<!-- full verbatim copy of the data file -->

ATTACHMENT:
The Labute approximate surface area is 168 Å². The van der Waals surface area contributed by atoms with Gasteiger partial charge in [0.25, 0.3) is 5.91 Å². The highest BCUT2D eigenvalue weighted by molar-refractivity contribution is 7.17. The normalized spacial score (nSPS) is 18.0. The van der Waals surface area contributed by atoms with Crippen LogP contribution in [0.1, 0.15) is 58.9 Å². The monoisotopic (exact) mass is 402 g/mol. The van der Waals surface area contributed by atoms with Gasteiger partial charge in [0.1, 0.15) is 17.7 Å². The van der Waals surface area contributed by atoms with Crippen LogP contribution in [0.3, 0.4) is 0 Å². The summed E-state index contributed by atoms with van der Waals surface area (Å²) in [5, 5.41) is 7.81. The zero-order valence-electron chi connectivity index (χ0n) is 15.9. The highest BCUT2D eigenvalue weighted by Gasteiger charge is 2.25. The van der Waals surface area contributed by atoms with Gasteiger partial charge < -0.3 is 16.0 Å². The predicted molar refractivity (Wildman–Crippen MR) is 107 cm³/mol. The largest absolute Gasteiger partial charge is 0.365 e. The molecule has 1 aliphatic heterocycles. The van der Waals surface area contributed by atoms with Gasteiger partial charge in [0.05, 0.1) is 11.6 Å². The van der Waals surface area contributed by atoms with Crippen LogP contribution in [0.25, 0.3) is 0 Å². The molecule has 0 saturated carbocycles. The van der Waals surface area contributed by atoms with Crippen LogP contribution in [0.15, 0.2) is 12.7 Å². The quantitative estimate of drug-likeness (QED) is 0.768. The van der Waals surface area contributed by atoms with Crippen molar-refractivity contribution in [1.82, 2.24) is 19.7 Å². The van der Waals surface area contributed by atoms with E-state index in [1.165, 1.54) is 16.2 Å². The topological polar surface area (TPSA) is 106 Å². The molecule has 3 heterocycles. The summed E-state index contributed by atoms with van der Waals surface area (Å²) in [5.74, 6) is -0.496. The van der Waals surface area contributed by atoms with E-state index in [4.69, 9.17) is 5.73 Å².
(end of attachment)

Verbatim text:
The Labute approximate surface area is 168 Å². The van der Waals surface area contributed by atoms with Gasteiger partial charge in [0.25, 0.3) is 5.91 Å². The highest BCUT2D eigenvalue weighted by molar-refractivity contribution is 7.17. The normalized spacial score (nSPS) is 18.0. The van der Waals surface area contributed by atoms with Crippen LogP contribution in [0.1, 0.15) is 58.9 Å². The monoisotopic (exact) mass is 402 g/mol. The van der Waals surface area contributed by atoms with Gasteiger partial charge in [0.1, 0.15) is 17.7 Å². The van der Waals surface area contributed by atoms with Crippen LogP contribution in [0.3, 0.4) is 0 Å². The summed E-state index contributed by atoms with van der Waals surface area (Å²) in [5, 5.41) is 7.81. The zero-order valence-electron chi connectivity index (χ0n) is 15.9. The highest BCUT2D eigenvalue weighted by Gasteiger charge is 2.25. The van der Waals surface area contributed by atoms with Gasteiger partial charge < -0.3 is 16.0 Å². The predicted molar refractivity (Wildman–Crippen MR) is 107 cm³/mol. The largest absolute Gasteiger partial charge is 0.365 e. The molecule has 1 aliphatic heterocycles. The van der Waals surface area contributed by atoms with Gasteiger partial charge in [0.05, 0.1) is 11.6 Å². The van der Waals surface area contributed by atoms with Crippen LogP contribution in [0.25, 0.3) is 0 Å². The molecule has 0 saturated carbocycles. The van der Waals surface area contributed by atoms with Crippen LogP contribution in [0.15, 0.2) is 12.7 Å². The quantitative estimate of drug-likeness (QED) is 0.768. The van der Waals surface area contributed by atoms with Crippen molar-refractivity contribution in [1.82, 2.24) is 19.7 Å². The van der Waals surface area contributed by atoms with E-state index in [1.165, 1.54) is 16.2 Å². The topological polar surface area (TPSA) is 106 Å². The molecule has 3 heterocycles. The summed E-state index contributed by atoms with van der Waals surface area (Å²) in [5.74, 6) is -0.496. The van der Waals surface area contributed by atoms with E-state index in [4.69, 9.17) is 5.73 Å².